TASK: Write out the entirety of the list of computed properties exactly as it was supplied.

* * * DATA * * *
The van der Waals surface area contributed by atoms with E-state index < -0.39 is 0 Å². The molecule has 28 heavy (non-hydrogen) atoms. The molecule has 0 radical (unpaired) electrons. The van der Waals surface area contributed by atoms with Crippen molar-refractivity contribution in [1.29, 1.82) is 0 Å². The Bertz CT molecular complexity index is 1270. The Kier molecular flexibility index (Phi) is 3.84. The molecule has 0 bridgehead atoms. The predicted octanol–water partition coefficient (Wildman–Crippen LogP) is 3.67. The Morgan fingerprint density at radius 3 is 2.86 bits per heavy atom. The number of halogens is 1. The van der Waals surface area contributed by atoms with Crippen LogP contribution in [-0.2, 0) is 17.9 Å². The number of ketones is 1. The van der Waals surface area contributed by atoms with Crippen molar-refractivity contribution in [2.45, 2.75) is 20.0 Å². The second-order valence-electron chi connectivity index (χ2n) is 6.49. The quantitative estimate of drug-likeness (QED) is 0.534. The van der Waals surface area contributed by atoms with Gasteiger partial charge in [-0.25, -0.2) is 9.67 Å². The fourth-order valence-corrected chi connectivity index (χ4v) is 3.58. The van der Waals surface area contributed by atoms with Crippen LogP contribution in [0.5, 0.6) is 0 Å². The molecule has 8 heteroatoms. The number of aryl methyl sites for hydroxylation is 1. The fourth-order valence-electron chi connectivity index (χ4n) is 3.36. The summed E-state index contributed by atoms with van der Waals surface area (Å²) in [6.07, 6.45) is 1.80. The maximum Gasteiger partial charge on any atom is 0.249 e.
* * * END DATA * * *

The van der Waals surface area contributed by atoms with E-state index < -0.39 is 0 Å². The molecule has 28 heavy (non-hydrogen) atoms. The molecule has 0 radical (unpaired) electrons. The van der Waals surface area contributed by atoms with Crippen molar-refractivity contribution in [1.29, 1.82) is 0 Å². The Bertz CT molecular complexity index is 1270. The Kier molecular flexibility index (Phi) is 3.84. The molecule has 0 bridgehead atoms. The predicted octanol–water partition coefficient (Wildman–Crippen LogP) is 3.67. The Morgan fingerprint density at radius 3 is 2.86 bits per heavy atom. The number of halogens is 1. The van der Waals surface area contributed by atoms with Crippen LogP contribution in [-0.2, 0) is 17.9 Å². The number of ketones is 1. The van der Waals surface area contributed by atoms with Crippen molar-refractivity contribution in [2.45, 2.75) is 20.0 Å². The second-order valence-electron chi connectivity index (χ2n) is 6.49. The quantitative estimate of drug-likeness (QED) is 0.534. The van der Waals surface area contributed by atoms with Gasteiger partial charge in [-0.25, -0.2) is 9.67 Å². The fourth-order valence-corrected chi connectivity index (χ4v) is 3.58. The van der Waals surface area contributed by atoms with Crippen LogP contribution in [0.5, 0.6) is 0 Å². The molecule has 8 heteroatoms. The number of aryl methyl sites for hydroxylation is 1. The fourth-order valence-electron chi connectivity index (χ4n) is 3.36. The summed E-state index contributed by atoms with van der Waals surface area (Å²) in [6.07, 6.45) is 1.80. The maximum Gasteiger partial charge on any atom is 0.249 e.